Gary Poster wrote:
In conclusion, the nebulous concept of "enterprise" applications on Zope does not have a clear cut decision for or against an O/R mapper such as Ape. The cost of O/R mappings is not inconsequential, and the advantages are not conclusive. I hope that large projects that the Zope community works on together can support both, and do not depend on or exclude their use. Florent makes some excellent observations, and solutions to the problems he identifies could be done at a number of layers in the code base. Meanwhile, switching entirely to an O/R back end over FileStorage or DirectoryStorage feels like a significant case of "throwing the baby out with the bath water".

I would use this argument to support the idea of transparent ZODB-based O/R mapping, which is what Ape does. With a transparent mapper, users can choose their own storage backend. The baby is the application code and the bath water is FileStorage/DirectoryStorage. Ape keeps the baby 100% intact. ;-)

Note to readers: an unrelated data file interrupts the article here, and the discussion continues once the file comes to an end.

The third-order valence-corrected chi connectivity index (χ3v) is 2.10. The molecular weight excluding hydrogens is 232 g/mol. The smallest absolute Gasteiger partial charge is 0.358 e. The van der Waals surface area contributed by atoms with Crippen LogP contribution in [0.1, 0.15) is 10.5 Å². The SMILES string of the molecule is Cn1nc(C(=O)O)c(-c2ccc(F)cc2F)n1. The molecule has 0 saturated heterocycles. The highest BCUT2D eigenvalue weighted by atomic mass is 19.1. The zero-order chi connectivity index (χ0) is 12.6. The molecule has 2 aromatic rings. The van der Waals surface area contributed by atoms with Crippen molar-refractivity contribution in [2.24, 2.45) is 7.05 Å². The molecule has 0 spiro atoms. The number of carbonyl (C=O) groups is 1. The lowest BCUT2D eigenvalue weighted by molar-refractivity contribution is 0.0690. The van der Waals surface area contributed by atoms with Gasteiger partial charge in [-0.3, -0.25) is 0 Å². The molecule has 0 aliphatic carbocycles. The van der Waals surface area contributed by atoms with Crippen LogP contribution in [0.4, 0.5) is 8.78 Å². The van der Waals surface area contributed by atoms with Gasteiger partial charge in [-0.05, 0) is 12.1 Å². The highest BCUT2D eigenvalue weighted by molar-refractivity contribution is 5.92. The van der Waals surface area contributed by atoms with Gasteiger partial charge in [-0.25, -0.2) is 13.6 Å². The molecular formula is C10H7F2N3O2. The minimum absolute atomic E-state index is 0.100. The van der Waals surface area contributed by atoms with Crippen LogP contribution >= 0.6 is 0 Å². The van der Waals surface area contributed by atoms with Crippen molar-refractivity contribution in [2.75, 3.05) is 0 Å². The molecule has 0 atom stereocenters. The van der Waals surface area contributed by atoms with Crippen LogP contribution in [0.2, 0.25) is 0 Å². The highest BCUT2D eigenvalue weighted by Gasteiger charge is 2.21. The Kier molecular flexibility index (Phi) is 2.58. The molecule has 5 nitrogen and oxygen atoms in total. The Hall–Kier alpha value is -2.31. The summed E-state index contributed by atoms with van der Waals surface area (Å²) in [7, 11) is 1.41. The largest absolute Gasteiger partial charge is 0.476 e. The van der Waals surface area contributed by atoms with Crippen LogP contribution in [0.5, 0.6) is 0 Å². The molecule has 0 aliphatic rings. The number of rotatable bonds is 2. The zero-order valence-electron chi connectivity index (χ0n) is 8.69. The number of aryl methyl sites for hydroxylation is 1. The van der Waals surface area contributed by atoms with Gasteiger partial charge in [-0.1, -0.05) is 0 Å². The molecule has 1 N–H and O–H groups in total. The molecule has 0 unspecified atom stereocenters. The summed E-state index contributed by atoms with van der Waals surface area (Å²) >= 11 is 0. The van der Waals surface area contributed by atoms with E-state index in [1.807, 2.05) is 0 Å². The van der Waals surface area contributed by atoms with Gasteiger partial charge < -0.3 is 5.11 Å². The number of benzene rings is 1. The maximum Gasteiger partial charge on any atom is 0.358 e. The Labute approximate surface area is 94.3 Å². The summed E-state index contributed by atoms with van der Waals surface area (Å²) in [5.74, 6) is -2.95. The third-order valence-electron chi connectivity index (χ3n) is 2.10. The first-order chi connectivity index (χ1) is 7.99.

Consider two scenarios:

1) A large open source Zope project decides they need the features of an RDBMS throughout, so they dump ZODB and write to the RDBMS instead.

2) The same large Zope project decides their application should store data primarily in ZODB, but that users should have the option of storing data in an RDBMS instead. The developers rely on a transparent ZODB-based O/R mapper to provide that option.

In the first scenario, by dumping ZODB, the developers are building a thick wall around their project. I suspect it will be hard to share code with the rest of the community because each camp will have to maintain its own version of each module. Zope mindshare will divide, making everyone a little weaker.

In the second scenario, there may be technical disadvantages, but the majority of code written for Zope continues to be fairly interoperable because most of it is based on ZODB. The social advantage of sharing code is worth the price of a few technical disadvantages.

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